Required Reading: Rethink Go-to-Market with a Growth Mindset
In The Chief Growth Officer’s Handbook, Annuitas CEO Adam Needles and head of research Martin Schneider present a framework to help B2B organizations transform their approaches to go-to-market (GTM) via a converged growth lens, using the concept of a chief growth officer (CGO) as an organizing principle for focused, orchestrated, and customer-centered growth. CRM editor Leonard Klie interviewed the pair recently to delve into this further.
CRM: What is the role of a CGO?
Schneider: First we need to say what a CGO is not. It is not a sales leadership role or a retitled chief revenue officer (although revenue and growth are critical). It is not an upgraded chief marketing officer (although GTM and demand are critical). It is not a re-imagined chief customer officer (although the CGO has to own GTM, both pre- and post-sale).
Needles: The CGO is ideally in charge of GTM strategy, execution, organization, and technology. The primary objective should be to build a sustainable, perpetual growth engine and drive maximum lift to customer lifetime value.
There are three core factors that define the CGO’s role:
- central ownership of the customer relationship and customer journey, end to end;
- a span of control covering both pre- and post-sales; and
- a unified objective around maximizing growth from new and existing customers.
What’s the difference between a growth strategy and a GTM strategy?
Schneider: In recent years, GTM has been split into two meanings: one for how you get a product or service ready for consumption and the other more aligned with growth and marketing. Growth and GTM are inextricably linked. As businesses need to think about customers for life, finding growth inside existing relationships while also engaging and growing new business is critical. It’s really two sides of the same coin.
Needles: Here’s the difference: GTM falls apart in execution, and that harms growth. Growth is the objective, but it needs to be strategic. GTM is how you get there, but it must be scalable, repeatable, and perpetual. If an organization thinks GTM is a strategy, without a clear idea of how they are going to operationalize it around the customer journey, that strategy is doomed to fail.
You advocate for a converged growth GTM organization. What does that look like?
Needles: Converged growth represents a new lens for designing a GTM organization, a complete rethinking of traditional B2B sales, marketing, and customer service with blended teams organized around stewardship of customer journey phases. The approach is to operationalize GTM around the customer life cycle so it directly optimizes growth.
Schneider: As for the why, a lot of macro-level developments today have forced growth leaders to rethink GTM. A converged growth organization prioritizes engagement across the full customer life cycle. And in today’s retention- and expansion-heavy mindset, a converged growth approach not only makes sense, it’s critical to thriving.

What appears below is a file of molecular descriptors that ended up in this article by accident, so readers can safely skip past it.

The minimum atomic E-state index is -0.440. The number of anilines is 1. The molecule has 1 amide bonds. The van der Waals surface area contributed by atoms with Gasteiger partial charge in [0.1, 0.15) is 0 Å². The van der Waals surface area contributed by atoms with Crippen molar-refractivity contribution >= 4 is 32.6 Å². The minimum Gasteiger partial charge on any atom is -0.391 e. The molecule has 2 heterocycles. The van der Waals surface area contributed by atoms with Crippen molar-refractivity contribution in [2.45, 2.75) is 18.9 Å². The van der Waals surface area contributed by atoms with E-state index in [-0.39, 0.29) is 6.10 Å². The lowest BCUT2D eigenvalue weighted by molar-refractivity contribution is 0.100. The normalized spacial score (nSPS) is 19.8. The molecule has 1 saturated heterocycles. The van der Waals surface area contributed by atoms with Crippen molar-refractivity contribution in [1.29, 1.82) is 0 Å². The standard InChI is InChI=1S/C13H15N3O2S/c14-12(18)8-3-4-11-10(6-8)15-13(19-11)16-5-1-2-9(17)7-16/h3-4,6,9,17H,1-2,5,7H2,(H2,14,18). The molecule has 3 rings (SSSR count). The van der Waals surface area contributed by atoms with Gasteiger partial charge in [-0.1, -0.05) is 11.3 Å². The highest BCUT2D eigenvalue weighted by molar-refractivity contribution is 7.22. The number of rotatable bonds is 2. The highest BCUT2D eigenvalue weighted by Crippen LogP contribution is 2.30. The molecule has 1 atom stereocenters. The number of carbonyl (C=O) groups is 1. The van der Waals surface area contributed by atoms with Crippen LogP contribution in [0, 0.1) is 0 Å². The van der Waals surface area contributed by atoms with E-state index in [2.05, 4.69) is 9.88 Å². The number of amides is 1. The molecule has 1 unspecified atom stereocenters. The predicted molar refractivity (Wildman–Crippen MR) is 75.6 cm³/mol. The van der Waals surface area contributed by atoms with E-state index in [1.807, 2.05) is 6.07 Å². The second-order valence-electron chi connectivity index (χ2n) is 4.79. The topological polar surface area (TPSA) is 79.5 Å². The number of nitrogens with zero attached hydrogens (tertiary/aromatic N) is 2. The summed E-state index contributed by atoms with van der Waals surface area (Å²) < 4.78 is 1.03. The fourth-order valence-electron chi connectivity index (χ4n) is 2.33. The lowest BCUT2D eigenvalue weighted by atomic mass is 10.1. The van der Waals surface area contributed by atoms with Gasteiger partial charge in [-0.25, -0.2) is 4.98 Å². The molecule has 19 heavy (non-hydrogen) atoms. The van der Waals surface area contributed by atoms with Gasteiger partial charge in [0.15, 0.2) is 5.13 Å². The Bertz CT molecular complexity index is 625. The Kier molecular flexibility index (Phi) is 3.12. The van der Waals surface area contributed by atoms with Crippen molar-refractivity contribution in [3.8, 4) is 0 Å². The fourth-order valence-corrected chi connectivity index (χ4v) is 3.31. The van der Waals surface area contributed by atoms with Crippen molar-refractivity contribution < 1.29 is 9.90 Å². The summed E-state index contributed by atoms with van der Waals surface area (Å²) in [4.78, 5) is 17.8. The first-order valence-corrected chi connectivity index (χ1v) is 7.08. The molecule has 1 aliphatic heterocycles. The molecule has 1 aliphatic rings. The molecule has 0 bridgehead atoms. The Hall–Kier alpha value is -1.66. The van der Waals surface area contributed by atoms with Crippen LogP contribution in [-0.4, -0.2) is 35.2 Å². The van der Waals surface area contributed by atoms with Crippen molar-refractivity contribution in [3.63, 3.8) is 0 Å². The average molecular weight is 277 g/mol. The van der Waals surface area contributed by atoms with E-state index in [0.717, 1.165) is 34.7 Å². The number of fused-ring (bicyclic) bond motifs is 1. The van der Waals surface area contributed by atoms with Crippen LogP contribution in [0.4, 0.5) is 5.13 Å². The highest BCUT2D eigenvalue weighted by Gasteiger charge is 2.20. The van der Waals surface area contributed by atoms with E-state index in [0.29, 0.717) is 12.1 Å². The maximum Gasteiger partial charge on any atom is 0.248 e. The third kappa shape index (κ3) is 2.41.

Significant research highlights that converged growth GTM organizations vastly outperform their peers. Gartner has said, “B2B organizations that unify commercial strategies and leverage multithreaded commercial engagements will outperform peers by 50 percent.” In our own benchmarking, Annuitas found that organizations that reach full converged growth maturity deliver lead-to-revenue results between four and 10 times the industry average.
What technologies should be included in the CGO’s arsenal?
Needles: Since the core of a converged growth approach is end-to-end stewardship of the customer journey, we must frame GTM technology so it enables this. An effective GTM technology stack must address three areas: customer telemetry, customer orchestration, and customer continuity.
Schneider: To get there, you have to get traditionally siloed systems working together. Of course CRM platforms and applications are critical, but it is really about getting all customer-facing systems and data repositories working together.
Needles: A cornerstone of a converged growth GTM technology stack is the customer data value-chain approach, with the idea that customer data exists in a federated state across multiple systems at once. A GTM technology stack must be integrated so it can both govern this mass of data and composite it into a singular but segmentable customer picture.
How should companies determine the success of their growth strategies?
Schneider: When we transform GTM through a converged growth lens, our framework for success shifts. We are no longer as concerned about short-term bookings and renewals as we are about the impact our interactions have on customer lifetime value. Our analytical goal becomes fine-tuning interactions at every stage of the customer journey to really optimize long-term, sustainable, and profitable customer value.